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#1Caitlin A. Orsini (UM: University of Michigan)H-Index: 11
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#1William M. Baum (UC Davis: University of California, Davis)H-Index: 36
Abstract The traditional molecular view of behavior explains extinction as the dissipation or inhibition of strength, formerly built up by contiguous reinforcement. In obstinate opposition to this explanation was the partial-reinforcement extinction effect: a partially reinforced response extinguishes more slowly than a continuously reinforced response. It suggests instead that extinction is discrimination. Four pigeons were exposed to daily sessions in which a variable period of food delivery, ...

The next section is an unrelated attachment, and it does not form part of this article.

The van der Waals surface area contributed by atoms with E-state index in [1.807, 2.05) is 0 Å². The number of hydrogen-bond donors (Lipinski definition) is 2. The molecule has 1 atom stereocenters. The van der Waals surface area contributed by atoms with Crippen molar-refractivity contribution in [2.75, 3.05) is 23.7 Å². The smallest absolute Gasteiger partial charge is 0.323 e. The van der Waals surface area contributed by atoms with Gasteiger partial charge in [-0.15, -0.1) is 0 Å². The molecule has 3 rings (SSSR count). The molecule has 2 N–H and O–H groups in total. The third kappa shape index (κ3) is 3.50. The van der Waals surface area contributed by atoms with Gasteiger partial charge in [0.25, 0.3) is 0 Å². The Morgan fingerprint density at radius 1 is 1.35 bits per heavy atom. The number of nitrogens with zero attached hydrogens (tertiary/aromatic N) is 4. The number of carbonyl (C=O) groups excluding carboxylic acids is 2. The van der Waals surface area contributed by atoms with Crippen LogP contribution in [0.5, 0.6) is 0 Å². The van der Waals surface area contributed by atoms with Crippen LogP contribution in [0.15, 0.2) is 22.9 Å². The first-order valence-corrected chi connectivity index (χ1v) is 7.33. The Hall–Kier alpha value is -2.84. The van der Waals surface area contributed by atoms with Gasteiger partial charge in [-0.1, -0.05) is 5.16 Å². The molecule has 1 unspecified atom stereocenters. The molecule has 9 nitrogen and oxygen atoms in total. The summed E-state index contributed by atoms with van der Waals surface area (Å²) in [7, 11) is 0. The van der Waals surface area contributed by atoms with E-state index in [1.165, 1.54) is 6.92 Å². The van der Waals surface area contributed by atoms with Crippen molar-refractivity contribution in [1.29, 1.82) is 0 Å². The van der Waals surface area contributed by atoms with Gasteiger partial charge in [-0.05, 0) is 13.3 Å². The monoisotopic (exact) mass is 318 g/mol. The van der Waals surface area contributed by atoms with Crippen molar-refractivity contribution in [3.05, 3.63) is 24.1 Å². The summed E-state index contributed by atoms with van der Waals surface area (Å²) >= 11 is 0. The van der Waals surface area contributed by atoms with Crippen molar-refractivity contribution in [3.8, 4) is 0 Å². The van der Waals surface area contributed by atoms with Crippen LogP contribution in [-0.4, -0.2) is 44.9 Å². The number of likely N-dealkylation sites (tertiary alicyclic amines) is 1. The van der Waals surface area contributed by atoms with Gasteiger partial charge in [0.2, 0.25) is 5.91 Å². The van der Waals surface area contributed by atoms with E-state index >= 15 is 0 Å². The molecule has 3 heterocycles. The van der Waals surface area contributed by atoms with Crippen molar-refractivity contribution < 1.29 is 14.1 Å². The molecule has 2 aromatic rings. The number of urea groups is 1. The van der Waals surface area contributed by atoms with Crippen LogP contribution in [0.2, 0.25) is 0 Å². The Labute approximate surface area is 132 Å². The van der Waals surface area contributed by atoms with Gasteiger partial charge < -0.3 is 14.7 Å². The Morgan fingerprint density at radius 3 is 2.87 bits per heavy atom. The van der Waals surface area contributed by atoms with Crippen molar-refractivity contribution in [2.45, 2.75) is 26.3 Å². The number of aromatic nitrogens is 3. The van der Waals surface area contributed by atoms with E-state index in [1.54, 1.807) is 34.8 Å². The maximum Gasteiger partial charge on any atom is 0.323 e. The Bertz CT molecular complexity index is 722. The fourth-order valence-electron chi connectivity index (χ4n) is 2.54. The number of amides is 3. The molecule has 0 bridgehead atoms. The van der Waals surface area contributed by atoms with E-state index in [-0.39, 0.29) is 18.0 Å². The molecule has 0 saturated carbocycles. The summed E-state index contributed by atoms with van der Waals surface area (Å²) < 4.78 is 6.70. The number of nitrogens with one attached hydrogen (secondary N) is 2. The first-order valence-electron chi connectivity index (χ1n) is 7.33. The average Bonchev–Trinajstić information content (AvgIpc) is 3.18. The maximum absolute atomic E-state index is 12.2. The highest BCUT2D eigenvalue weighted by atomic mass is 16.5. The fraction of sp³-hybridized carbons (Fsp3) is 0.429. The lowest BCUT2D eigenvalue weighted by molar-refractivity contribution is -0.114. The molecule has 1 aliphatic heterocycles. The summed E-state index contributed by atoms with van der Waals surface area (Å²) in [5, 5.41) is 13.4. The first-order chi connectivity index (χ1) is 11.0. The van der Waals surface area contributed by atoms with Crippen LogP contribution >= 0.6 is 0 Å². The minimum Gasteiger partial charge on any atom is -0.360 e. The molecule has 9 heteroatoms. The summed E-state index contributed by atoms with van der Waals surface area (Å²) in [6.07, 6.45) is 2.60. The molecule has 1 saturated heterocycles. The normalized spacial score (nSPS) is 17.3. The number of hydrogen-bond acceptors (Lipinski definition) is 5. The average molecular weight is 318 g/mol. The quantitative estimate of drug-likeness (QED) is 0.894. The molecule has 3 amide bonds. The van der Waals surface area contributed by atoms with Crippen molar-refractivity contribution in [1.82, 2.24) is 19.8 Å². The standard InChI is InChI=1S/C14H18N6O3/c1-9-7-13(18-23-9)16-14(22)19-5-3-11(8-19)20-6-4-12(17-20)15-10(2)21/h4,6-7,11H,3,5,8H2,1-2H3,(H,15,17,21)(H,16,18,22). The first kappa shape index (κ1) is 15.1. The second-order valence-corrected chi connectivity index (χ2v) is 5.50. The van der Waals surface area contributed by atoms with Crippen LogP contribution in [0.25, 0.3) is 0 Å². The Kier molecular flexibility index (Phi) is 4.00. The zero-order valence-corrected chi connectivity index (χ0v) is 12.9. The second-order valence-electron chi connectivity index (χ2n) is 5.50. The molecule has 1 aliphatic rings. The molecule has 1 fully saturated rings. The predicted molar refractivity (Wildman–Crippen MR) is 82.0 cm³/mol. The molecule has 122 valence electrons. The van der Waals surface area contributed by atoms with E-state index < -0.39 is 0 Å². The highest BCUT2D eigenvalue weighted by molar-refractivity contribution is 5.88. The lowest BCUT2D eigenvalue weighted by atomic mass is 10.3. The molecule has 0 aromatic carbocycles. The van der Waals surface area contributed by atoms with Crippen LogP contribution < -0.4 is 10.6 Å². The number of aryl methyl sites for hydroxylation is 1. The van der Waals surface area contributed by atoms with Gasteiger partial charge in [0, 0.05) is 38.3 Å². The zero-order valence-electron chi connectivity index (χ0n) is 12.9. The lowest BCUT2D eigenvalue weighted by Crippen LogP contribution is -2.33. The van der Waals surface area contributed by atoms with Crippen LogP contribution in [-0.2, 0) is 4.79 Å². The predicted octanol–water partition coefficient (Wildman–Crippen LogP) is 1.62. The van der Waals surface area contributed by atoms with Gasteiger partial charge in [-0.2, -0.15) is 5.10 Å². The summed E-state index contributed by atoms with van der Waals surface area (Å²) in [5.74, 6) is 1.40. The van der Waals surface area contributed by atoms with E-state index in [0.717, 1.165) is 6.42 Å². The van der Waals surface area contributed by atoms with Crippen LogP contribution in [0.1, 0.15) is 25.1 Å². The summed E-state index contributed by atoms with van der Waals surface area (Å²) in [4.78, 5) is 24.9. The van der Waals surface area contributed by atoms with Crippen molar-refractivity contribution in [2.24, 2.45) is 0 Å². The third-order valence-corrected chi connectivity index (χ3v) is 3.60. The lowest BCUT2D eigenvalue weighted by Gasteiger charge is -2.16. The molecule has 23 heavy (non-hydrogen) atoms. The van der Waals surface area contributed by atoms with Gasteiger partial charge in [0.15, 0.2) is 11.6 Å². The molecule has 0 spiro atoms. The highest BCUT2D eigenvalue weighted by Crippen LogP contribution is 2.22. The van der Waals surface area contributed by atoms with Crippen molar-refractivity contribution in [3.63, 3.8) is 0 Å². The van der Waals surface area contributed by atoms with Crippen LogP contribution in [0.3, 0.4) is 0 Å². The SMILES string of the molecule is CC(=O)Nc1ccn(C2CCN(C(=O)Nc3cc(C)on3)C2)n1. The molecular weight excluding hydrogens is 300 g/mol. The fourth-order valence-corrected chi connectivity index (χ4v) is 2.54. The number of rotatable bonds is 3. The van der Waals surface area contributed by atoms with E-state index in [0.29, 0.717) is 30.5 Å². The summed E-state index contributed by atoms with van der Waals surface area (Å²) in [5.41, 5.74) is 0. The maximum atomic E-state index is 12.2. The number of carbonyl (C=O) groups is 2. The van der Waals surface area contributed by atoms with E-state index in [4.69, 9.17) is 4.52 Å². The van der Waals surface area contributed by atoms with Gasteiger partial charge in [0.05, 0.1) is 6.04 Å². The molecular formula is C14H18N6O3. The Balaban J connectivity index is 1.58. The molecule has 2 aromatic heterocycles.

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In mouse frontal cortex, fear conditioning and extinction cause dendritic spine elimination and, respectively, formation to occur on the same dendritic branches in a cue- and location-specific manner.
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The concept of reinforcement is at least incomplete and almost certainly incorrect. An alternative way of organizing our understanding of behavior may be built around three concepts: allocation, induction, and correlation. Allocation is the measure of behavior and captures the centrality of choice: All behavior entails choice and consists of choice. Allocation changes as a result of induction and correlation. The term induction covers phenomena such as adjunctive, interim, and terminal behavior—...